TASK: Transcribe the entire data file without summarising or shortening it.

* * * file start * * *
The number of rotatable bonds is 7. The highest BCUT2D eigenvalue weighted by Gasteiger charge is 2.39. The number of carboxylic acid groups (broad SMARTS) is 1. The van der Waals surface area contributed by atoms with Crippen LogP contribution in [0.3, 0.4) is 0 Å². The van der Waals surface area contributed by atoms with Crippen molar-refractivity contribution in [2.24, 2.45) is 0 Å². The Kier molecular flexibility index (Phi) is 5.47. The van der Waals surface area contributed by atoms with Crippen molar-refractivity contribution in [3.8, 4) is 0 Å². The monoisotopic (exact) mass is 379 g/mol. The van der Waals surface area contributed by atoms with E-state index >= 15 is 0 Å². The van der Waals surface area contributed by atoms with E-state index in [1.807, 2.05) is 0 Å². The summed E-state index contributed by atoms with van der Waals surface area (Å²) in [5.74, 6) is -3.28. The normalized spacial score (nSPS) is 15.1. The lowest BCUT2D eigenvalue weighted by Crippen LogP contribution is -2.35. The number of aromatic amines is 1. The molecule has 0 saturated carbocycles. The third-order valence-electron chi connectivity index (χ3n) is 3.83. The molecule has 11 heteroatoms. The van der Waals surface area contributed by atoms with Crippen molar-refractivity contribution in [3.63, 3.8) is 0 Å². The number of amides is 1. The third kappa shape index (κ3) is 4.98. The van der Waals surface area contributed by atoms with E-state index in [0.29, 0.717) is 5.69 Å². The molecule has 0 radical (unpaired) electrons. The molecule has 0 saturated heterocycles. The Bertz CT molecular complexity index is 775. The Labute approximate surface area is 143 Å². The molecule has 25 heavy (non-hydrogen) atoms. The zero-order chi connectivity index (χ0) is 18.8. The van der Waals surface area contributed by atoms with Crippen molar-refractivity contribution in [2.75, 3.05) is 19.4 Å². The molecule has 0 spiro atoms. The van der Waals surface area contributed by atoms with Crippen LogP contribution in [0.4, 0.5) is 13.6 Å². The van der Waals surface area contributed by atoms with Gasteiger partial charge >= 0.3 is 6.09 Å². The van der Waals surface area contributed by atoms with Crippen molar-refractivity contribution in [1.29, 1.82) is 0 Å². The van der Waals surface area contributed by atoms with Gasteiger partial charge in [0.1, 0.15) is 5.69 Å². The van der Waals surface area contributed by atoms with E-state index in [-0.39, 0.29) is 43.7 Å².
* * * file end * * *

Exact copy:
The number of rotatable bonds is 7. The highest BCUT2D eigenvalue weighted by Gasteiger charge is 2.39. The number of carboxylic acid groups (broad SMARTS) is 1. The van der Waals surface area contributed by atoms with Crippen LogP contribution in [0.3, 0.4) is 0 Å². The van der Waals surface area contributed by atoms with Crippen molar-refractivity contribution in [2.24, 2.45) is 0 Å². The Kier molecular flexibility index (Phi) is 5.47. The van der Waals surface area contributed by atoms with Crippen molar-refractivity contribution in [3.8, 4) is 0 Å². The monoisotopic (exact) mass is 379 g/mol. The van der Waals surface area contributed by atoms with E-state index >= 15 is 0 Å². The van der Waals surface area contributed by atoms with E-state index in [1.807, 2.05) is 0 Å². The summed E-state index contributed by atoms with van der Waals surface area (Å²) in [5.74, 6) is -3.28. The normalized spacial score (nSPS) is 15.1. The lowest BCUT2D eigenvalue weighted by Crippen LogP contribution is -2.35. The number of aromatic amines is 1. The molecule has 0 saturated carbocycles. The third-order valence-electron chi connectivity index (χ3n) is 3.83. The molecule has 11 heteroatoms. The van der Waals surface area contributed by atoms with Crippen molar-refractivity contribution in [3.63, 3.8) is 0 Å². The number of amides is 1. The third kappa shape index (κ3) is 4.98. The van der Waals surface area contributed by atoms with E-state index in [0.29, 0.717) is 5.69 Å². The molecule has 0 radical (unpaired) electrons. The molecule has 0 saturated heterocycles. The Bertz CT molecular complexity index is 775. The Labute approximate surface area is 143 Å². The molecule has 25 heavy (non-hydrogen) atoms. The zero-order chi connectivity index (χ0) is 18.8. The van der Waals surface area contributed by atoms with Crippen molar-refractivity contribution in [2.75, 3.05) is 19.4 Å². The molecule has 0 spiro atoms. The van der Waals surface area contributed by atoms with Crippen LogP contribution in [0.4, 0.5) is 13.6 Å². The van der Waals surface area contributed by atoms with Gasteiger partial charge >= 0.3 is 6.09 Å². The van der Waals surface area contributed by atoms with Crippen molar-refractivity contribution in [1.29, 1.82) is 0 Å². The van der Waals surface area contributed by atoms with Gasteiger partial charge in [0.1, 0.15) is 5.69 Å². The van der Waals surface area contributed by atoms with E-state index in [-0.39, 0.29) is 43.7 Å².